8. The next decision of the Supreme Court cited is F.N. Roy v. Collector of Customs, Calcutta, : 1983ECR1667D(SC) . In that case, the applicant imported Zip-Chains from Japan of the value of Rs. 11,051/4/-. In respect of the goods imported, a show cause notice was served on the applicant, stating that there was no valid licence covering the goods and that the goods would be confiscated and action taken against the petitioner under Section 167(8). Ultimately, the Collector of Customs made an order confiscating the goods and imposing a penalty of Rs. 1000/-. Thereupon, an application was made to the Supreme Court and one of the points taken was that portions of Section 3(2) of the Imports and Exports (Control) Act, 1947 offended Article 14 of the Constitution. Sarkar, J, said as follows :
'Another similar argument was that Section 167, item 8, of the Sea Customs Act itself offended Article 14 in that it left to the uncontrolled discretion of the. Customs authorities to decide the amount of the penalty to be imposed. Section makes it clear that the maximum penalty that might be imposedunder it is Rs. 1000/-. The discretion that the section gives must be exercised within the limits so fixed.'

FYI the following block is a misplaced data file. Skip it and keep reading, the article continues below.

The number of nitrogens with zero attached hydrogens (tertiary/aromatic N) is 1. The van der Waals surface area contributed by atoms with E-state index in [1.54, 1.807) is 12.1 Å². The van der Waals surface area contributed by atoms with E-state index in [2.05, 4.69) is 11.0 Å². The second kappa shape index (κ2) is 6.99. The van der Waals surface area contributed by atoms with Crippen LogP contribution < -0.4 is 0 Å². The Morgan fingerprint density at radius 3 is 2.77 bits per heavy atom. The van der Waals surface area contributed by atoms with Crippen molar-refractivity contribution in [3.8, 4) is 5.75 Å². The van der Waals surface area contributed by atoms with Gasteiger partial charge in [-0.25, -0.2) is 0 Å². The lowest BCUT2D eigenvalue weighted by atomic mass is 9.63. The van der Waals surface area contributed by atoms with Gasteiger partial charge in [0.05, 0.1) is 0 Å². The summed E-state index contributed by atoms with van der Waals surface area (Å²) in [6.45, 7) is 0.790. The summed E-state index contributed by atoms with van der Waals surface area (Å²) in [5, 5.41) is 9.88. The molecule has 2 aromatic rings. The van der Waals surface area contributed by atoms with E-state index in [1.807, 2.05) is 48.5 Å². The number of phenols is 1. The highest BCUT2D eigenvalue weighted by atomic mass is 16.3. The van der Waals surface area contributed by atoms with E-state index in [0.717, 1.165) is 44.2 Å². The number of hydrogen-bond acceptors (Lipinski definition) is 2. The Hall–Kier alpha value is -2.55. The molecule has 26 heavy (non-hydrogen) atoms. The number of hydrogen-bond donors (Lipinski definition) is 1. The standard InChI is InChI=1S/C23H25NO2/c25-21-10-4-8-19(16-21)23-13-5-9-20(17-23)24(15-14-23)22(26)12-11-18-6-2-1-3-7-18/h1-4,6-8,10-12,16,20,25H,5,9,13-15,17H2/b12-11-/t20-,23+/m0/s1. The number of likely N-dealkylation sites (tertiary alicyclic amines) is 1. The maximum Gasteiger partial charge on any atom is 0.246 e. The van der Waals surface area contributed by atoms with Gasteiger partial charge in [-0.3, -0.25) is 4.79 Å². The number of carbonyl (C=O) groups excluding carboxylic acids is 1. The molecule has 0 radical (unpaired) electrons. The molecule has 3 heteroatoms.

9. It is, therefore, argued that the Supreme Court has clearly laid down that the maximum penalty that can be imposed under Section 167(8) is Rs. 1000/- and no more. Before I express my opinion it would be necessary to notice a few more decisions. This point specifically came to be considered by a Division Bench of the Bombay High Court in Mohandas Ishardas v. A. N. Sattanathan, : AIR1955Bom113 . The Supreme Court decision of Maqbool Hussain, : 1983ECR1598D(SC) (Supra) was cited as establishing the proposition that under Section 167(8) the amount of penalty was limited to Rs. 1000/-. Chagla CJ. pointed out that the expression of opinion by Bhagwati J., was not even an 'obiter dictum', because no question ever arose in that case with regard to the interpretation, of Section 167(8), so far as penalty was concerned, because no penalty at all was imposed upon Maqbool Hussain, the only order being one of confiscation. All that was decided was the applicability of Article 20(2). Chagle CJ. pointed out that the court cannot read in item 8 words to this effect:
'Shall be liable to a penalty not exceeding three times the value of the goods or not exceeding Rs. 1000/- whichever is less.'